Luristan Bronze Bracelet or Fitting - Lion Terminals
**First Time At Auction**Ancient Near East, Luristan, ca. 1200 to 800 BCE. A lost wax cast bronze ring with terminals shaped like two lion heads whose noses touch. The lion heads have huge manes, snarling faces, and wide eyes. The rest of the ring is a heavy, smooth, curved cylinder. This may have been a bracelet for a large wrist or a ring for attaching items, perhaps one that hung from a saddle. In this culture, a relatively wealthy class of nomadic horse lords and ladies commissioned bronze items from artisans in urban centers. Many of these exquisitely made items ultimately came to grace the graves of elite warriors. Size: 4" W x 0.4" H (10.2 cm x 1 cm)The lion seems to have been a symbol of nobility or royalty, combining a fierce demeanor with a hunting prowess that was highly valued in this culture. This type of motif is present in many pieces of bronze from Luristan and elsewhere in the Near East and western Central Asia, but the individual details of the lion's faces are almost always different - suggesting that many different workshops were creating pieces with this iconography. Provenance: private New Jersey USA collection, acquired over twenty years ago All items legal to buy/sell under U.S. Statute covering cultural patrimony Code 2600, CHAPTER 14, and are guaranteed to be as described or your money back. A Certificate of Authenticity will accompany all winning bids. We ship worldwide and handle all shipping in-house for your convenience. #121620 Artemis Gallery LIVE
Chinese Ming Dynasty Green Glazed Tomb Attendant
China, Ming Dynasty, ca. 1368 to 1644 CE. This is a small glazed, molded ceramic figure of a man wearing a green robe and a fez-like hat. One of his arms is curled up and touching his face, wrapped in his cloak. Figures ranging in size from lifelike to miniature were placed in Chinese tombs for decades. In one undisturbed Ming Dynasty prince's tomb, archaeologists found an array of small figures like this one placed as if in ceremonial procession; the dead man's books, paintings, clothing, and other personal affects were also present. Size: 1.75" L x 3" W x 8" H (4.4 cm x 7.6 cm x 20.3 cm) Provenance: All items legal to buy/sell under U.S. Statute covering cultural patrimony Code 2600, CHAPTER 14, and are guaranteed to be as described or your money back. A Certificate of Authenticity will accompany all winning bids. We ship worldwide and handle all shipping in-house for your convenience. #111117 Artemis Gallery LIVE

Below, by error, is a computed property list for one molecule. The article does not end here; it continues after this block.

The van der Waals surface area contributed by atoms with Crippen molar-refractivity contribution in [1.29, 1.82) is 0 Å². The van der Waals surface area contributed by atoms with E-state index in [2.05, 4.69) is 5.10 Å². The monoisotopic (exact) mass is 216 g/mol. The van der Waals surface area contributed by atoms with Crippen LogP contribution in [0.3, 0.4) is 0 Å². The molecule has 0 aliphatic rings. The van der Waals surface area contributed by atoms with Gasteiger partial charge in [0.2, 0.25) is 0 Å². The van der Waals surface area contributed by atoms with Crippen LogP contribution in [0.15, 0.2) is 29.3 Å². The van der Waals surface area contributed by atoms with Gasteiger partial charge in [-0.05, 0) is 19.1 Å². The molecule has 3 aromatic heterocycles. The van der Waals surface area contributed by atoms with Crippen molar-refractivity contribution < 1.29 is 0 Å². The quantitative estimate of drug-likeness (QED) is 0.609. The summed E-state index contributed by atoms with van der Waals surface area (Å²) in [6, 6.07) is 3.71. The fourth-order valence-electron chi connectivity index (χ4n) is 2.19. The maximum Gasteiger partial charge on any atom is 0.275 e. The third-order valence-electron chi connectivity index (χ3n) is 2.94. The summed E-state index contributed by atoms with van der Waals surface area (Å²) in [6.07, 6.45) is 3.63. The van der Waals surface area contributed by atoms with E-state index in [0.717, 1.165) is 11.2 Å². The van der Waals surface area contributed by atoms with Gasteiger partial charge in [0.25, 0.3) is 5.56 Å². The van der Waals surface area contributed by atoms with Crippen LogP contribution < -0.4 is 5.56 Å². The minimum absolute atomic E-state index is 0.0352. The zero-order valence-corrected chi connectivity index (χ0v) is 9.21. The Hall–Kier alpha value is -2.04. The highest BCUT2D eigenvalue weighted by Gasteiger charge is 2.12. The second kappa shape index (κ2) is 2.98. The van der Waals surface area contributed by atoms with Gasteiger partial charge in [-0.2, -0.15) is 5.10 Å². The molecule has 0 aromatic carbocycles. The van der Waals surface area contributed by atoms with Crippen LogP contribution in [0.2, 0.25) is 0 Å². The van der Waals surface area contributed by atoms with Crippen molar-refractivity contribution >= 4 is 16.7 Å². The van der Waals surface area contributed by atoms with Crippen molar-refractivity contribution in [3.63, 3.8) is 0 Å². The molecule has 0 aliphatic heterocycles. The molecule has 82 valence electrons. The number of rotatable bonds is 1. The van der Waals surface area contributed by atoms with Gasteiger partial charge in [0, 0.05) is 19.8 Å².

Japanese Meiji Period Boxwood Netsuke - Monkey
East Asia, Japan, late Meiji Period, ca. early 20th century CE. A lovely coffee-hued boxwood netsuke depicting a seated monkey with crossed arms resting upon crossed and curled up legs. The face displays a triangular slit nose, almond-shaped black glass eyes, curved ears, and a hairy brow line. A sinuous tail runs up the back. The base has feet that are highly-stylized with detailed toes and digits, two drilled perforation holes, and a white disc with an incised red-character signature. Size: 2" H (5.1 cm). Provenance: ex-New Orleans, Louisiana, USA estate collection, purportedly collected prior to 1920 All items legal to buy/sell under U.S. Statute covering cultural patrimony Code 2600, CHAPTER 14, and are guaranteed to be as described or your money back. A Certificate of Authenticity will accompany all winning bids. We ship worldwide and handle all shipping in-house for your convenience. #128509 Artemis Gallery LIVE
Mexican Peter and Paul Medal ca. 1800 - Ex Historia
**First Time At Auction**Mexico, ca. 1800 CE. Small religious medal showing St. Peter on one side, St. Paul on the other. Rare! Size: 1" H (2.5 cm) Provenance: Ex-Historia Gallery, Santa Monica, CA. All items legal to buy/sell under U.S. Statute covering cultural patrimony Code 2600, CHAPTER 14, and are guaranteed to be as described or your money back. A Certificate of Authenticity will accompany all winning bids. We ship worldwide and handle all shipping in-house for your convenience. #109122 Artemis Gallery LIVE
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Artemis Gallery LIVE
PO Box 714, Erie, CO 80516